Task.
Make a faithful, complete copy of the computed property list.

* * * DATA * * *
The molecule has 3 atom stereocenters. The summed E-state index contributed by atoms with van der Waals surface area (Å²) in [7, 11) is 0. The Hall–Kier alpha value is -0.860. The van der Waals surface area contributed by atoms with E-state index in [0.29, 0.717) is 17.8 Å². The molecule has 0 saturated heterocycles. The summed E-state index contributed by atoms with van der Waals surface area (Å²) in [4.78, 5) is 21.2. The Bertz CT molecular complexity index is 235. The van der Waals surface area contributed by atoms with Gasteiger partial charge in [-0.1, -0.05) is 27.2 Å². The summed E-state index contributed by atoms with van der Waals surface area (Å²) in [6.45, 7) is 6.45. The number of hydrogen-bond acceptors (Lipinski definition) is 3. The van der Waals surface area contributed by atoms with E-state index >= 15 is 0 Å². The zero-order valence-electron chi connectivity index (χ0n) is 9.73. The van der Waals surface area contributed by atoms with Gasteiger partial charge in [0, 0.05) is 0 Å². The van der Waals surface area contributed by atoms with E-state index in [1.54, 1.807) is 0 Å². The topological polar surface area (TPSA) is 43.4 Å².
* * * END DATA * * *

The molecule has 3 atom stereocenters. The summed E-state index contributed by atoms with van der Waals surface area (Å²) in [7, 11) is 0. The Hall–Kier alpha value is -0.860. The van der Waals surface area contributed by atoms with E-state index in [0.29, 0.717) is 17.8 Å². The molecule has 0 saturated heterocycles. The summed E-state index contributed by atoms with van der Waals surface area (Å²) in [4.78, 5) is 21.2. The Bertz CT molecular complexity index is 235. The van der Waals surface area contributed by atoms with Gasteiger partial charge in [-0.1, -0.05) is 27.2 Å². The summed E-state index contributed by atoms with van der Waals surface area (Å²) in [6.45, 7) is 6.45. The number of hydrogen-bond acceptors (Lipinski definition) is 3. The van der Waals surface area contributed by atoms with E-state index >= 15 is 0 Å². The zero-order valence-electron chi connectivity index (χ0n) is 9.73. The van der Waals surface area contributed by atoms with Gasteiger partial charge in [0, 0.05) is 0 Å². The van der Waals surface area contributed by atoms with E-state index in [1.54, 1.807) is 0 Å². The topological polar surface area (TPSA) is 43.4 Å².